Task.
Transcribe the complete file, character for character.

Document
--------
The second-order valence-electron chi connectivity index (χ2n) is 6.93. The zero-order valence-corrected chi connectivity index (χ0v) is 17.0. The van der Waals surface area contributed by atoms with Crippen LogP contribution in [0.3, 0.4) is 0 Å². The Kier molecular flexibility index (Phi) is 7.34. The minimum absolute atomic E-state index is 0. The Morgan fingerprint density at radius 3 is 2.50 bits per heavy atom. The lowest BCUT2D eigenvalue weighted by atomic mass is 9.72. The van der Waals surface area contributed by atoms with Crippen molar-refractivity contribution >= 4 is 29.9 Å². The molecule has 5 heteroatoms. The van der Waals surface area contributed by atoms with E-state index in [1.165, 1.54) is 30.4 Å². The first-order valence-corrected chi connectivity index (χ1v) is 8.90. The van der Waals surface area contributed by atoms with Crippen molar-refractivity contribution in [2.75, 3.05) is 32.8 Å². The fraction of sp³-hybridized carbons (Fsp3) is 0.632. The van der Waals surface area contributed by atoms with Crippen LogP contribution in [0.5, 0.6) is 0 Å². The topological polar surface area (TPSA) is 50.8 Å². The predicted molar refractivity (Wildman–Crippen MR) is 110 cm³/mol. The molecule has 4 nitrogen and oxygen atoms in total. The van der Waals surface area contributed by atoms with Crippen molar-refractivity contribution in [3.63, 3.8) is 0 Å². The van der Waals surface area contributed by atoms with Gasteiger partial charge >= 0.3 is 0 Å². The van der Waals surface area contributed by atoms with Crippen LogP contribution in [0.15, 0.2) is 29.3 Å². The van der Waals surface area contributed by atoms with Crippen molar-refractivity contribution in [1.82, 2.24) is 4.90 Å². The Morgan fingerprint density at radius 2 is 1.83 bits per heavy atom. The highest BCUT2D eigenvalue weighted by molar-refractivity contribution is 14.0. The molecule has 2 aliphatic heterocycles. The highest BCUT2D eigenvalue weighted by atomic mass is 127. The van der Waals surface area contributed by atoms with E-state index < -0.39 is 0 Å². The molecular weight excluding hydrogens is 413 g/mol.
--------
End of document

The second-order valence-electron chi connectivity index (χ2n) is 6.93. The zero-order valence-corrected chi connectivity index (χ0v) is 17.0. The van der Waals surface area contributed by atoms with Crippen LogP contribution in [0.3, 0.4) is 0 Å². The Kier molecular flexibility index (Phi) is 7.34. The minimum absolute atomic E-state index is 0. The Morgan fingerprint density at radius 3 is 2.50 bits per heavy atom. The lowest BCUT2D eigenvalue weighted by atomic mass is 9.72. The van der Waals surface area contributed by atoms with Crippen molar-refractivity contribution >= 4 is 29.9 Å². The molecule has 5 heteroatoms. The van der Waals surface area contributed by atoms with E-state index in [1.165, 1.54) is 30.4 Å². The first-order valence-corrected chi connectivity index (χ1v) is 8.90. The van der Waals surface area contributed by atoms with Crippen molar-refractivity contribution in [2.75, 3.05) is 32.8 Å². The fraction of sp³-hybridized carbons (Fsp3) is 0.632. The van der Waals surface area contributed by atoms with Crippen LogP contribution in [0.5, 0.6) is 0 Å². The topological polar surface area (TPSA) is 50.8 Å². The predicted molar refractivity (Wildman–Crippen MR) is 110 cm³/mol. The molecule has 4 nitrogen and oxygen atoms in total. The van der Waals surface area contributed by atoms with Crippen molar-refractivity contribution in [3.63, 3.8) is 0 Å². The van der Waals surface area contributed by atoms with Gasteiger partial charge >= 0.3 is 0 Å². The van der Waals surface area contributed by atoms with Crippen LogP contribution in [0.15, 0.2) is 29.3 Å². The van der Waals surface area contributed by atoms with Crippen molar-refractivity contribution in [1.82, 2.24) is 4.90 Å². The Morgan fingerprint density at radius 2 is 1.83 bits per heavy atom. The highest BCUT2D eigenvalue weighted by molar-refractivity contribution is 14.0. The molecule has 2 aliphatic heterocycles. The highest BCUT2D eigenvalue weighted by atomic mass is 127. The van der Waals surface area contributed by atoms with E-state index < -0.39 is 0 Å². The molecular weight excluding hydrogens is 413 g/mol.